[Audio] The Difficult Listening Moment: Doing Dylan worse than Dylan III

This mini-series is more challenging than I thought. I have visited blogs which commented that Avril Lavigne did a blah version of Knocking on Heaven’s Door. I can’t see the problem, except that she was born decades after the whole folk subculture that caused the song to happen came and went, but that’s life, isn’t it? I was born after the Beatnik generation, so does that mean I can’t understand Allen Ginsburg or William Burroughs enough to recite them? Knocking suited Avril’s vocal style, and she seems to do a good job. Of course, you should expect a different musical interpretation from someone so young. What’s the problem? Hear for yourself. Knocking was also performed by Guns ‘n’ Roses, The Grateful Dead, Warren Zevon, Eric Clapton, U2, and countless others.

Another artist I have heard being knocked about is Madeleine Peyroux, who did a cover version of Dylan’s You’re Gonna Make Me Lonesome When You Go. Peyroux is a jazz singer, and it is a complement to Dylan’s writing and composing that his songs can adapt so well in any genre. Again, I don’t see a problem here. Shawn Colvin and Elvis Costello also did this song, albeit is wildly different musical stylings. It has also become something of a “Lounge Lizard” standard. Here is Peyroux doing Dylan.

But few people would say that Ministry’s version of “Lay Lady Lay” was better than the original. Here is a live recording from 1996:

Brothers In Arms: A belated review of the versions

Not really having heard the original Dire Straits version of “Brothers in Arms” when it came out (it was one of these things I was planning on “getting around to”), my first experience with the song was through protest singer Joan Baez in 1988, with a radio-only compilation back when I was a university DJ. I feel that it was at least her best since “Love Song To a Stranger”, another song that grabs my emotions in a similar way.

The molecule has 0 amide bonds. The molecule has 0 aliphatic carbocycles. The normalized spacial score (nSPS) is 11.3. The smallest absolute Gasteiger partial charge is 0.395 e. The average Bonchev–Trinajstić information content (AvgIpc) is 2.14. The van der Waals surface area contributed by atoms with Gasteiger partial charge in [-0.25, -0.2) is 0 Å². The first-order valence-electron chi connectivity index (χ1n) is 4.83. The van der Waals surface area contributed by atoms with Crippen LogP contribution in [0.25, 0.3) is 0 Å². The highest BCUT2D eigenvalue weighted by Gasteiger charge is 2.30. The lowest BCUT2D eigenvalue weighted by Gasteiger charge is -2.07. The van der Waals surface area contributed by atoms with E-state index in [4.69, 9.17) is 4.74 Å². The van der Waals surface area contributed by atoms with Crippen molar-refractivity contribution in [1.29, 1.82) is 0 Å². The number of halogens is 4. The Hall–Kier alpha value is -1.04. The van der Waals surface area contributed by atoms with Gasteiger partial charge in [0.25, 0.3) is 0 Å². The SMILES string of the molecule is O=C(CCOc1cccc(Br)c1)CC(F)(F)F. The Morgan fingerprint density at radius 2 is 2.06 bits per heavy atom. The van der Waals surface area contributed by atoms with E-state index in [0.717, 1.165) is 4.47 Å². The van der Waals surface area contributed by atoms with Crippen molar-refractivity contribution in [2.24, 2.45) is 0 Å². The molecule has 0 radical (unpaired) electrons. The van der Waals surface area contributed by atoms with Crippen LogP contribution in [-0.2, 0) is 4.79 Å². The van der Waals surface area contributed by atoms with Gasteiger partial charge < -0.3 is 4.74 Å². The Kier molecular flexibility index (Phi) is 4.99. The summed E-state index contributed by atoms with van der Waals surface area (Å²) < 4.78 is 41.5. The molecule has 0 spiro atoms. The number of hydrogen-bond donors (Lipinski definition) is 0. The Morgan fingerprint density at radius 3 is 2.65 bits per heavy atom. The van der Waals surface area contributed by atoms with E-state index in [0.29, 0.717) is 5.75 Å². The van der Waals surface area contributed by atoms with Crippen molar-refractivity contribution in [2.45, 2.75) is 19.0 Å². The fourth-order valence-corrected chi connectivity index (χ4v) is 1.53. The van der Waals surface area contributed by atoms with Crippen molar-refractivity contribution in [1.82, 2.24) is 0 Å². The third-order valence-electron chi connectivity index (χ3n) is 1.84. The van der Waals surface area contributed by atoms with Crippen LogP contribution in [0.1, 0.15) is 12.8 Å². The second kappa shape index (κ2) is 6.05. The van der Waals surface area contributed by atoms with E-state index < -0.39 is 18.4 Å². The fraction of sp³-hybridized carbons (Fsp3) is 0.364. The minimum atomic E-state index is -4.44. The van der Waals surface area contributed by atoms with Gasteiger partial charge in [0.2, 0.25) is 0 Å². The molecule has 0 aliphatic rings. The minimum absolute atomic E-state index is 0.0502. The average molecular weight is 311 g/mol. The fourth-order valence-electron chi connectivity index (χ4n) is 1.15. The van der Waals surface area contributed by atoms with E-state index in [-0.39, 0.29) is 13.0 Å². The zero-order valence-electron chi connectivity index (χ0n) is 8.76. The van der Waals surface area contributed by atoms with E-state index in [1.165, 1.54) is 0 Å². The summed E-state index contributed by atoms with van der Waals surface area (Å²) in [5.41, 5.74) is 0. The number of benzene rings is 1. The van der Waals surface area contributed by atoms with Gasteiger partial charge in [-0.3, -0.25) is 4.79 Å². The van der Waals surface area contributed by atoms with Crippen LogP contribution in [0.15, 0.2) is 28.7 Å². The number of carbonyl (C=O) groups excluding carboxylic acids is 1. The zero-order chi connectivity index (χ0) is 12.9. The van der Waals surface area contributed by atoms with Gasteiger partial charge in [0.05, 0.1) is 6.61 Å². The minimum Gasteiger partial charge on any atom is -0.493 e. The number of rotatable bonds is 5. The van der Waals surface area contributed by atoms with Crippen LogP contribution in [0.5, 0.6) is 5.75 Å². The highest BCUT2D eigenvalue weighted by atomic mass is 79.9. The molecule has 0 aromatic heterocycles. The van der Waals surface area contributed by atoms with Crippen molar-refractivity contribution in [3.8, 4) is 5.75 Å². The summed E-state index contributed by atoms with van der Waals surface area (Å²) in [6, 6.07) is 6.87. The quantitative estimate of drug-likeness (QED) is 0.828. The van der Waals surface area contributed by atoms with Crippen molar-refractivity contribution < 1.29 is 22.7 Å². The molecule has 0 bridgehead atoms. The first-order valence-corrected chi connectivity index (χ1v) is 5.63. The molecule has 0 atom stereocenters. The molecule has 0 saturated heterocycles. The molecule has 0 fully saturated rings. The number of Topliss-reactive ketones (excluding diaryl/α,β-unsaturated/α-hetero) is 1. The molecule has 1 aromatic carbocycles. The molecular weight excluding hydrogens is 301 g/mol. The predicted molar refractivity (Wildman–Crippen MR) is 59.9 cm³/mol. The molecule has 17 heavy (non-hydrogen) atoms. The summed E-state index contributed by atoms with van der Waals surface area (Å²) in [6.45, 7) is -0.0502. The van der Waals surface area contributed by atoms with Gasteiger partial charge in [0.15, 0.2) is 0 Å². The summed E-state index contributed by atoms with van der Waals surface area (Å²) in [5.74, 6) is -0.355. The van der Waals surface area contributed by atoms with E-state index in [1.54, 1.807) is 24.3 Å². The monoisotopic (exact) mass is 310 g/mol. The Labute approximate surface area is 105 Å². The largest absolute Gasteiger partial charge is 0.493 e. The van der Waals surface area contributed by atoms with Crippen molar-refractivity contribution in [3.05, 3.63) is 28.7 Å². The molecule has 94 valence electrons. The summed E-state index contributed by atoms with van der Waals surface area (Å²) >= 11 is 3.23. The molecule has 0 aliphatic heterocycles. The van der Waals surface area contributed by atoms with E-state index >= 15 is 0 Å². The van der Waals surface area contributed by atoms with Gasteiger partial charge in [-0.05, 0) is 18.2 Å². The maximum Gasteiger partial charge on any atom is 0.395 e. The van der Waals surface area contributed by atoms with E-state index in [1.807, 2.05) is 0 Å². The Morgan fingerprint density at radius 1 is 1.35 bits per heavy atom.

Brothers in Arms is about a quintessential Baez theme: anti-war. It is hard to listen to lyrics like “There’s  a million different worlds/and a million different suns/we have just one world/and live in different ones” and not get choked up.

I have heard some remarks in recent blogs regarding the appropriateness of a woman singing this song. Well, I think that war is not just a “man’s issue”. It is an issue for all mankind. I feel no conflict with Baez singing this song. Women have sons, brothers, and husbands that are lost in war, too.  And when you hear Baez sing, believe me, any questions of appropriateness quickly fly out the window. She definitely makes this song her own.

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She does a better job of the vocals than anyone I have heard, including Mark Knopfler, the writer of the tune. But there is an element missing.The music in the background serves as a vehicle for her voice. It is maudlin, and its mediocrity doesn’t become obvious until the song’s ending where the musicians no longer have the power of Baez’s voice to carry the ending.

Finally, after all these years, I sat down and had an un-interrupted, quiet, sustained listen to Dire Straits doing the original song.

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Its strength is its weakness: Knopfler’s Gibson guitar. When most people talk to me about Dire Straits’ Brothers in Arms being a “good song”, they are referring to the guitar work. The words of the song, which Knopfler nearly mumbles his way through, takes a back seat to the the guitar playing. In a real sense, the problem is the reverse of the Baez problem: while the voice is just “kind of there”, it is just a vehicle for the guitar. And as Baez shows us in no uncertain terms, the lyrics of the song have their own power in the hands of the right vocalist, making the most of what are powerful, poetic lyrics.